For the pork I used a four pound bone in shoulder.  First though, stemmed and seeded four or five guajillo chiles and a few ancho chiles and reconstituted them in hot water for thirty minutes or so.  Once that is done, put the chiles and a little less than a cup of the liquid in a food processor, with a pinch or so of each of marjoram, thyme, oregano, ground cloves, and allspice, a couple of bay leaves a splash of cider vinegar, half of an onion chopped, and three or four garlic cloves and blend into a paste.  Heat up some olive oil in a dutch oven and when it'll sizzle, add the paste and cook for about five minutes until it thickens and begins to darken.  Take off the heat and throw the shoulder in, turning it to cover it with the paste, add a little water, cover it and throw it into a 325 degree oven for three hours or so.  Let it rest for 15 to 20 minutes outside of the oven before you pull it.  Then serve it on tortillas with a little bowl of drippings on the side to dip it in.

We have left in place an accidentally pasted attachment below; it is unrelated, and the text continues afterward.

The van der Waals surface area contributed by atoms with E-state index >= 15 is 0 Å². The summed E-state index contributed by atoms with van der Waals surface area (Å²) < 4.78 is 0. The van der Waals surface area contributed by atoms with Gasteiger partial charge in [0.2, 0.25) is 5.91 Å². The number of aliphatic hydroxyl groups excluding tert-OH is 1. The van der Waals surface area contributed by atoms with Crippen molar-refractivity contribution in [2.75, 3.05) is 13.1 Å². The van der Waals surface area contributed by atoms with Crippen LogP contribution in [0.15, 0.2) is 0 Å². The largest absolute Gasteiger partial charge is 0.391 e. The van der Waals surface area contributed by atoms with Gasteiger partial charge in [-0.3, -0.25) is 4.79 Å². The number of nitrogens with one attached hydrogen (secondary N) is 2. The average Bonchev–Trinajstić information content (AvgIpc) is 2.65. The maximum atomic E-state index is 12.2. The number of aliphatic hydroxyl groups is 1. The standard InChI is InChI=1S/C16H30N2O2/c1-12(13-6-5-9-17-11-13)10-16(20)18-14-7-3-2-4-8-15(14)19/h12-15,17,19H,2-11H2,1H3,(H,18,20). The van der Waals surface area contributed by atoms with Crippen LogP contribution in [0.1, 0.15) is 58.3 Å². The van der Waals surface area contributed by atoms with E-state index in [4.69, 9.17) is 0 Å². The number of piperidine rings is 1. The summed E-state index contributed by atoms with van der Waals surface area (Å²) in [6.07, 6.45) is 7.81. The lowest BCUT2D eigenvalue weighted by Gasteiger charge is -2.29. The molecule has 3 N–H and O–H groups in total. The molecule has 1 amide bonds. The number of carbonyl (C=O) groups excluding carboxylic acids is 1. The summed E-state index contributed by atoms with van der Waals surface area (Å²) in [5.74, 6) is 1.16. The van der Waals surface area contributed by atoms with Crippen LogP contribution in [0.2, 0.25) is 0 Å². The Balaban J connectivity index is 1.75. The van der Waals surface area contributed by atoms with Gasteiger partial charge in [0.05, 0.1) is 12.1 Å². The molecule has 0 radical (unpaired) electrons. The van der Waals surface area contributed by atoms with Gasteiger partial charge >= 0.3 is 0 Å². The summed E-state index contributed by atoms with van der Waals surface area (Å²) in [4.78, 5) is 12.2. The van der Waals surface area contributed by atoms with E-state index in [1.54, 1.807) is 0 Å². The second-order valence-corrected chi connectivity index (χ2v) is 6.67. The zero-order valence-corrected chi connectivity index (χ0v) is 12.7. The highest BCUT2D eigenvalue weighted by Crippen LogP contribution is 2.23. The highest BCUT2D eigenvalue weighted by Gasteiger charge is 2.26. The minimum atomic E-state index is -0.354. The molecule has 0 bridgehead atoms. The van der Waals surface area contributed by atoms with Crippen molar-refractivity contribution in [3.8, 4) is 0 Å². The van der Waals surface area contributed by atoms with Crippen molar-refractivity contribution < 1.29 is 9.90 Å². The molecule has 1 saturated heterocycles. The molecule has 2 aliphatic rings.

I sliced some radishes and romaine to eat as either a salad or as garnish on the tacos, which I'd recommend doing at least with the radishes, it was a good combination.  I did a simple dressing of a teaspoon of dijon, salt, pepper, a tablespoon of lime juice, four tablespoons of olive oil, and some chopped cilantro for the salad.

Poblano Rice:  this is awesome if you like cilantro.  Chop up a couple of poblanos, and simmer in two cups of chicken broth until they're soft.  Put all of that in a food processor with a whole bunch of cilantro and blend it into a puree.  Then chop an onion and saute in olive oil in a pot, and after it gets a little soft, add a cup of rice and a coupld of chopped garlic cloves, and cook over medium until the rice gets a little chalky, but don't let anything brown.  Add the poblano cilantro liquid after that, cover and simmer until it's done.  

Last Week's Dinner

Goulash Soup

Wednesday, December 7, 2011

Irish Eyes

Had a chance to hang out with some friends in from Dublin last weekend, and pondered the following...

Q:  What happens when you give an Irishman a liquor that's not whiskey?



Friday, November 11, 2011

NeWorlDeli - Austin, TX

I think I've found Austin's best Reuben...